Thus, for example, on August 27, 2007, the TOR of the IMT (TOR dated 27 August 2007) was signed by then GRP Chair Rodolfo Garcia and MILF Chair Mohaqer Iqbal. This was actually an amendment of the previous TOR signed in 2005. The TOR dated 27 August 2007 had a similar provision that stated the term of mandate was for “12 months”. This signed TOR was accompanied by a Joint Statement of even date where it was made clear that the parties “reached a consensus to request Malaysia, Brunei, Libya and Japan to extend the tour of duty of their respective contingents to the IMT for another 12 months ending August 2008.” This 1-year extension was then affirmed during a call by the panel chairs to then Malaysian Deputy Prime Minister and Defense Secretary (now Prime Minister) Dato Sri Mohd Najib bin Tun Abdul Razak on November 15, 2007.

Sometime before the end of the mandate on August 27, 2008, the Panels experienced difficulties on the discussions on the ancestral domain aspects. The developing situation on the ground prompted then Malaysian Deputy Prime Minister (now Prime Minister) Najib to announce to media on April 24, 2008, that a “phased withdrawal” of the Malaysian IMT contingent will start on May 10, 2008. Eventually, 29 Malaysian IMT personnel were flown back to Kuala Lumpur, leaving behind the Head of Mission (Maj. Gen. Yasin), his Deputy and 11 Malaysians. It may be good to know that the Malaysian contingent headed by Maj. Gen. Yasin was deployed to Mindanao only on September 16, 2007 or almost a month after the TOR dated 27 August 2007 was signed.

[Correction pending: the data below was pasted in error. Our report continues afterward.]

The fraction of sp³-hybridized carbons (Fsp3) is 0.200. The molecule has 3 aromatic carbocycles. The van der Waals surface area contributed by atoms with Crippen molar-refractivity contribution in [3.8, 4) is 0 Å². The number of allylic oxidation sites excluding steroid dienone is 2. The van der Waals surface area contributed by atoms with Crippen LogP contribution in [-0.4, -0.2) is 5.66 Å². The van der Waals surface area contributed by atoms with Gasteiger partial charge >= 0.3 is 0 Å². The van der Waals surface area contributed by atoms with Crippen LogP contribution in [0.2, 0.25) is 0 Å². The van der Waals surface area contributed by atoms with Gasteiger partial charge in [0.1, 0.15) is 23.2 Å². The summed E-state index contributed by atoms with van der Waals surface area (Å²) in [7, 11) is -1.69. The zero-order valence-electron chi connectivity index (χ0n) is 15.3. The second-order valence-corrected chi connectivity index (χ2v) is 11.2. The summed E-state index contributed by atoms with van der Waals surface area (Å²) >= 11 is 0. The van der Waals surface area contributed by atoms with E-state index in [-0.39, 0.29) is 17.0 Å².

Following the MOA-AD event of August 5, 2008 and knowing that the term of mandate of the IMT will end on August 27, 2008, the Malaysian Chief Facilitator called for an Executive Session in Kuala Lumpur on August 27, 2008, to discuss precisely the extension of the IMT. Here is the clear proof of what I am saying: the end of the term of mandate was reckoned from the date of the TOR despite the fact that the actual deployment happened months later.

Upon the request of the GRP and MILF Panels, the Malaysian Government eventually agreed to a 3-month extension of the IMT from August 27, 2008 or up to November 30, 2008. This decision was announced on the same day by Malaysian Foreign Minister Rais bin Yatim in a press statement.

On November 27, 2008, the 3 month extension of the term of the IMT ended and Malaysian Foreign Minister Rais Yatim issued a Statement saying that “Malaysia is suspending its participation in the IMT upon expiry of its mandate. Malaysia’s participation in the IMT will cease as scheduled on November 30, 2008.” Thus, the remaining Malaysian contingent left Mindanao on the said date.

Considering the aforementioned, it could be said that the “expiration” of the IMT mandate has always been a fixed date – either based on the TOR, a Statement or an executive agreement. The parties never envisioned a movable date or worse, a date subject to the sole will of the IMT.